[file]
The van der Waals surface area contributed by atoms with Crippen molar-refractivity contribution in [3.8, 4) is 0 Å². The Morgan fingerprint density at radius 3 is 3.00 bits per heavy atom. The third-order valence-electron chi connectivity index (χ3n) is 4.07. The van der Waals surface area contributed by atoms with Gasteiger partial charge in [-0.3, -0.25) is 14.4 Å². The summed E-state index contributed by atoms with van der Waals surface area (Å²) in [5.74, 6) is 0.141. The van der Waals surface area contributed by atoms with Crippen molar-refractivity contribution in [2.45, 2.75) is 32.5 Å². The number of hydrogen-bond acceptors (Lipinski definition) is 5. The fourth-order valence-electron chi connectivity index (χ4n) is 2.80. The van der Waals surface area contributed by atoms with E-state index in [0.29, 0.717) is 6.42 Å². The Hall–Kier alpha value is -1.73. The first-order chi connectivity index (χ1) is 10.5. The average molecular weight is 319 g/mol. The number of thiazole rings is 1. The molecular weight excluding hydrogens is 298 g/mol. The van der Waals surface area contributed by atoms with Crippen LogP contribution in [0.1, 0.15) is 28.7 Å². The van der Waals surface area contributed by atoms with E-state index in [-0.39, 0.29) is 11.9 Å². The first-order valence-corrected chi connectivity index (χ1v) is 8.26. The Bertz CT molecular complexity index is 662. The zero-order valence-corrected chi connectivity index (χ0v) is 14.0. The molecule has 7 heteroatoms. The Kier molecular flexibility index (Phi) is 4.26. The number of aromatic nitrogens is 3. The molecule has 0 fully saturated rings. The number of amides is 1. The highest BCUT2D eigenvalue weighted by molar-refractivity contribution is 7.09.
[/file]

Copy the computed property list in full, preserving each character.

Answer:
The van der Waals surface area contributed by atoms with Crippen molar-refractivity contribution in [3.8, 4) is 0 Å². The Morgan fingerprint density at radius 3 is 3.00 bits per heavy atom. The third-order valence-electron chi connectivity index (χ3n) is 4.07. The van der Waals surface area contributed by atoms with Gasteiger partial charge in [-0.3, -0.25) is 14.4 Å². The summed E-state index contributed by atoms with van der Waals surface area (Å²) in [5.74, 6) is 0.141. The van der Waals surface area contributed by atoms with Crippen molar-refractivity contribution in [2.45, 2.75) is 32.5 Å². The number of hydrogen-bond acceptors (Lipinski definition) is 5. The fourth-order valence-electron chi connectivity index (χ4n) is 2.80. The van der Waals surface area contributed by atoms with E-state index in [0.29, 0.717) is 6.42 Å². The Hall–Kier alpha value is -1.73. The first-order chi connectivity index (χ1) is 10.5. The average molecular weight is 319 g/mol. The number of thiazole rings is 1. The molecular weight excluding hydrogens is 298 g/mol. The van der Waals surface area contributed by atoms with Crippen LogP contribution in [0.1, 0.15) is 28.7 Å². The van der Waals surface area contributed by atoms with E-state index in [-0.39, 0.29) is 11.9 Å². The first-order valence-corrected chi connectivity index (χ1v) is 8.26. The Bertz CT molecular complexity index is 662. The zero-order valence-corrected chi connectivity index (χ0v) is 14.0. The molecule has 7 heteroatoms. The Kier molecular flexibility index (Phi) is 4.26. The number of aromatic nitrogens is 3. The molecule has 0 fully saturated rings. The number of amides is 1. The highest BCUT2D eigenvalue weighted by molar-refractivity contribution is 7.09.